Exemplary Method for Listing a Derived Measure of a Base Cube as a List Option During Modeling of a Report

FIG. 7 is a flowchart of an exemplary method 700 for listing a derived measure of a base cube as a selection option during modeling of a report. In FIG. 7, a selection of a customized cube as a data source for a report is received at 710. For example, a selection of a customized cube as a data source for a report can be received by a software tool for modeling a report.

At 720, a determination is made that at least one dimension of the customized cube is mapped to at least one dimension of a base cube. For example, the structure of the customized cube can be evaluated and the structure of the cube can include a mapping of one or more base measures and/or dimensions of the customized cube to one or more base measures and/or dimensions of one or more base cubes.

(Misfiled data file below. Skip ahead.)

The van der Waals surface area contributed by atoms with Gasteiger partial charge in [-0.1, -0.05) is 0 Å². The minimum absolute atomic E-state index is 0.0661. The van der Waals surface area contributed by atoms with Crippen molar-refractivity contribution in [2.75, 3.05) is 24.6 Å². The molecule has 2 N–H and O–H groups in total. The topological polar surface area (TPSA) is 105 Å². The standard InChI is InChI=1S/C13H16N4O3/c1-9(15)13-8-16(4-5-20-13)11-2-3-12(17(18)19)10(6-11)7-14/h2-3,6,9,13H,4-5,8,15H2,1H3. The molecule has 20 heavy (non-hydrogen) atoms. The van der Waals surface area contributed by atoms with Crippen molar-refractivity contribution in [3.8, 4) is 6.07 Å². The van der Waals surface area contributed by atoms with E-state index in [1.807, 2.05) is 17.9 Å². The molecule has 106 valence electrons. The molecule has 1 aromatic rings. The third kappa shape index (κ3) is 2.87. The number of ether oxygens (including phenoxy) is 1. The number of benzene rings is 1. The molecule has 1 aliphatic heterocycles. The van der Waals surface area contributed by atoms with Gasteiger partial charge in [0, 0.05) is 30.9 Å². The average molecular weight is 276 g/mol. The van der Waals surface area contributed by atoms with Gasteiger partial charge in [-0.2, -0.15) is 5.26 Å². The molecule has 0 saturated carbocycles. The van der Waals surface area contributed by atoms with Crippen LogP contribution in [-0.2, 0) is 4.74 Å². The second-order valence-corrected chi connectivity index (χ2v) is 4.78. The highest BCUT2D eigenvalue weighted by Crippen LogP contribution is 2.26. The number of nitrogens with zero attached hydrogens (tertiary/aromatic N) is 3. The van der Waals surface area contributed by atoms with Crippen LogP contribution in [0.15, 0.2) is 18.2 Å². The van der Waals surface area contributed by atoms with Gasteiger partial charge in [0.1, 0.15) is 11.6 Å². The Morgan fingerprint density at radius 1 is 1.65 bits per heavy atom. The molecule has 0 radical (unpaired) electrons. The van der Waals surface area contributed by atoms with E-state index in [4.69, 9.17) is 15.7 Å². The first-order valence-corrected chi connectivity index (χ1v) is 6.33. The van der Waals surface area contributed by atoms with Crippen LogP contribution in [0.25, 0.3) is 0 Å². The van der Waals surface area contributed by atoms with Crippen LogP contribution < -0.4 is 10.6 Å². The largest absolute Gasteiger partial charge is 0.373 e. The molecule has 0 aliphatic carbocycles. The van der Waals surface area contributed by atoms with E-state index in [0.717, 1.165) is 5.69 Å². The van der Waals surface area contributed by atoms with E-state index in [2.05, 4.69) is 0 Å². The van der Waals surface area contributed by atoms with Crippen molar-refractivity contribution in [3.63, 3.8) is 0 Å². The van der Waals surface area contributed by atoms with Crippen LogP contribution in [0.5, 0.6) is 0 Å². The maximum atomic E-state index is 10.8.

At 730, a footprint of at least one derived measure of the base cube is determined. For example, a set of measures and dimensions used to model the derived measure of the base cube can be determined by inspecting the modeling of the derived measure and determining which measures and dimensions are referenced and/or used in the derived measure modeling.

At 740, a determination is made that the customized cube comprises the footprint of the at least one derived measure. For example, after the footprint of the at least one derived measure is determined, the structure and/or metadata of the customized cube can be inspected to determine that the customized cube includes or does not include the set of one or more measures and/or dimensions of the footprint that are used by the derived measure. If the customized cube includes the set of one or more measures and/or dimensions of the footprint, then the customized cube can be determined to include the footprint of the derived measure.